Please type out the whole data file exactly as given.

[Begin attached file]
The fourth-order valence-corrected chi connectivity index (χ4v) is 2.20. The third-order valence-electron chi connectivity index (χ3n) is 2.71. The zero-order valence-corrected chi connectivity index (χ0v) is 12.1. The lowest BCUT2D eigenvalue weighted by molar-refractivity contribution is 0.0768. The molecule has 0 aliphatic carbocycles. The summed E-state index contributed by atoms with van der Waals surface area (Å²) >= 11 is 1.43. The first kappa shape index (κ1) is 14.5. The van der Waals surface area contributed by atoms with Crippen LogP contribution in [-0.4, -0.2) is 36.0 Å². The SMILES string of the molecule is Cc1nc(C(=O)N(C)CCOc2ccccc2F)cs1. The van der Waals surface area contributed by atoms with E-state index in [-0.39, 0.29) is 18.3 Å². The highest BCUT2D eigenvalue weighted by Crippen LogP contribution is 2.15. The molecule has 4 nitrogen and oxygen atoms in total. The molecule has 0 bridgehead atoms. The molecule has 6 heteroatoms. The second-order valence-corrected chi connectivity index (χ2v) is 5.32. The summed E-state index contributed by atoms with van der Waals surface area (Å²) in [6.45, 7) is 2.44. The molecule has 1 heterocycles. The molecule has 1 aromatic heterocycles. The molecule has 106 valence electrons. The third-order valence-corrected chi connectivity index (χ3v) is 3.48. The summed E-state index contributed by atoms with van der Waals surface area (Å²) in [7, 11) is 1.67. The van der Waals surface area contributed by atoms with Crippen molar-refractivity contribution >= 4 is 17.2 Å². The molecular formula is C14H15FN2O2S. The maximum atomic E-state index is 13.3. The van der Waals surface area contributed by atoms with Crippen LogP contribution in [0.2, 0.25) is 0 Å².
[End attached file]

The fourth-order valence-corrected chi connectivity index (χ4v) is 2.20. The third-order valence-electron chi connectivity index (χ3n) is 2.71. The zero-order valence-corrected chi connectivity index (χ0v) is 12.1. The lowest BCUT2D eigenvalue weighted by molar-refractivity contribution is 0.0768. The molecule has 0 aliphatic carbocycles. The summed E-state index contributed by atoms with van der Waals surface area (Å²) >= 11 is 1.43. The first kappa shape index (κ1) is 14.5. The van der Waals surface area contributed by atoms with Crippen LogP contribution in [-0.4, -0.2) is 36.0 Å². The SMILES string of the molecule is Cc1nc(C(=O)N(C)CCOc2ccccc2F)cs1. The van der Waals surface area contributed by atoms with E-state index in [-0.39, 0.29) is 18.3 Å². The highest BCUT2D eigenvalue weighted by Crippen LogP contribution is 2.15. The molecule has 4 nitrogen and oxygen atoms in total. The molecule has 0 bridgehead atoms. The molecule has 6 heteroatoms. The second-order valence-corrected chi connectivity index (χ2v) is 5.32. The summed E-state index contributed by atoms with van der Waals surface area (Å²) in [6.45, 7) is 2.44. The molecule has 1 heterocycles. The molecule has 1 aromatic heterocycles. The molecule has 106 valence electrons. The third-order valence-corrected chi connectivity index (χ3v) is 3.48. The summed E-state index contributed by atoms with van der Waals surface area (Å²) in [7, 11) is 1.67. The van der Waals surface area contributed by atoms with Crippen molar-refractivity contribution >= 4 is 17.2 Å². The molecular formula is C14H15FN2O2S. The maximum atomic E-state index is 13.3. The van der Waals surface area contributed by atoms with Crippen LogP contribution in [0.2, 0.25) is 0 Å².